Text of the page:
Let’s start at the top.

1. A sword is not load bearing.

Swords weigh between two to four pounds. They’re not heavy. The only way it’d be possible for the swordsman to stumble on a thrust would be if he had to throw his entire weight behind the sword, and have the forward momentum carry him forward. (Which is why the great axe is swung in a figure eight pattern.) However, you don’t need deep penetration with a sword and a thrust is about the tip, not the whole sword. A thrust moves off one leg, not both, in a step forward (if that) and a deflection will not unbalance your opponent on its own. If the weapon weighed twenty pounds, then it couldn’t be deflected. It’d have too much forward momentum. The swordsman would never come close enough for the Dual Wielder to grab him, and the Dual Wielder couldn’t grab him by the collar anyway because he’s duel wielding.

However, this is all predicated on the idea that the swordsman stumbled close enough to be in range for the Dual Wielder. Swords add an extra four or so feet of distance. He wouldn’t be close enough for the dual wielder to reach him. Dual Wielder would have to come to Sword Guy and not the other way around. An experienced knifer would know that.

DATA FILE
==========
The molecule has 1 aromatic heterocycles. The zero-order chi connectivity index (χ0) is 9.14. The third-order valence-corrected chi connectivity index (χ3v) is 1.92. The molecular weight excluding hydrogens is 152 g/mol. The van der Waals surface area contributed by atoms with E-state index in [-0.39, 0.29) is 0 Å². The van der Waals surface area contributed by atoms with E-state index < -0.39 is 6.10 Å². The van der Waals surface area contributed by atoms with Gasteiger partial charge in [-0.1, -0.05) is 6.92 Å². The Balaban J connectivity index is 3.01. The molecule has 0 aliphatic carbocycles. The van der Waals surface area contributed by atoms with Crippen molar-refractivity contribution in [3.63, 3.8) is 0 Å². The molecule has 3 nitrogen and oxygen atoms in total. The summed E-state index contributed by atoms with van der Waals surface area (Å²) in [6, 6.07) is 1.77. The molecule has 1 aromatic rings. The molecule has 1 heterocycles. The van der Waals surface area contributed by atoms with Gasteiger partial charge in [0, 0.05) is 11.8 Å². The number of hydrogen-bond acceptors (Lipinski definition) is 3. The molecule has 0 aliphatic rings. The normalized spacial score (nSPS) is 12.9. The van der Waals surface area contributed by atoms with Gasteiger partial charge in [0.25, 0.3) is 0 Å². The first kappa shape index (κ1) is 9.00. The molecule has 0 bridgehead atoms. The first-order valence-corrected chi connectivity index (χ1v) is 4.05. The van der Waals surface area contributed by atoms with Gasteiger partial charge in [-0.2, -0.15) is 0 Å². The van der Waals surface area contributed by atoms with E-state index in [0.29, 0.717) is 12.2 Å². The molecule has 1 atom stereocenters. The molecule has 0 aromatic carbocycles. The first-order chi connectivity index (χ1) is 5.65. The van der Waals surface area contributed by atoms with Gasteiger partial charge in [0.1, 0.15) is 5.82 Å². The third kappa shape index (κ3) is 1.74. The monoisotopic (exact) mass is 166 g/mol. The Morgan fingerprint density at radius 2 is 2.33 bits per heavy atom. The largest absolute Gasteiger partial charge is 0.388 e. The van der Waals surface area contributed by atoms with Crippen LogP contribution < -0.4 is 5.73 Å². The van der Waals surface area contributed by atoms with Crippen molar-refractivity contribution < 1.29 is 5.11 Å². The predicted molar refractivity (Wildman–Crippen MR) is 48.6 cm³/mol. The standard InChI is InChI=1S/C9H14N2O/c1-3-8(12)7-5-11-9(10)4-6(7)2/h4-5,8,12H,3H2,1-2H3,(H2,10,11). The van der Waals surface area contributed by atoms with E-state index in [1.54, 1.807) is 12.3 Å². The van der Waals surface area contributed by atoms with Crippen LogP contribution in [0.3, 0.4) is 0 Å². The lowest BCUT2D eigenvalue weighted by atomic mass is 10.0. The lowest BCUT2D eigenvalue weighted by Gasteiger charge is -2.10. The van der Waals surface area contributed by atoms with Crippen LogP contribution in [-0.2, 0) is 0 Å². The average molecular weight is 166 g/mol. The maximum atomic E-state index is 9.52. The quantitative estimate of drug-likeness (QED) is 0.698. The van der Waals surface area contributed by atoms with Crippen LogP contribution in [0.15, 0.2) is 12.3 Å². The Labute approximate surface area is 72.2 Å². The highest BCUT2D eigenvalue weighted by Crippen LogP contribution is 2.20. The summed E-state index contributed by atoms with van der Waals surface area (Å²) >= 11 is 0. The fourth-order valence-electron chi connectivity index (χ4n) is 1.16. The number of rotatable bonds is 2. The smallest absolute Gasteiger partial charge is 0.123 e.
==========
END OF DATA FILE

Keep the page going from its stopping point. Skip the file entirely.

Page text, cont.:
2. Dual wielding knives is about a sacrificing defense for offense.

Outside specific tools like parrying daggers (which are not the same as regular daggers), knives exist to accentuate hand to hand. Using two means you’ve made a conscious choice to sacrifice utility and defense for more offense. Sacrificing utility includes collar grabbing. He would either need to drop one of his knives (bad) or he sprouted a third arm.

You can hold the knife or grab the collar, not both.

3. The sword is never out of play.

A good rule of thumb is: deal with the weapon first.

This technique that’s being shown off assumes that your enemy will politely stand there while you move two ranges in (from sword to hand to grappling) so you can grab them by the collar to stab them in the throat or chest or stab them in a joint to take them out of the fight. (Let’s ignore the chest too because you’ve got to deal with the breastbone and the unprotected stomach, abdominals, gut is just a few inches lower.)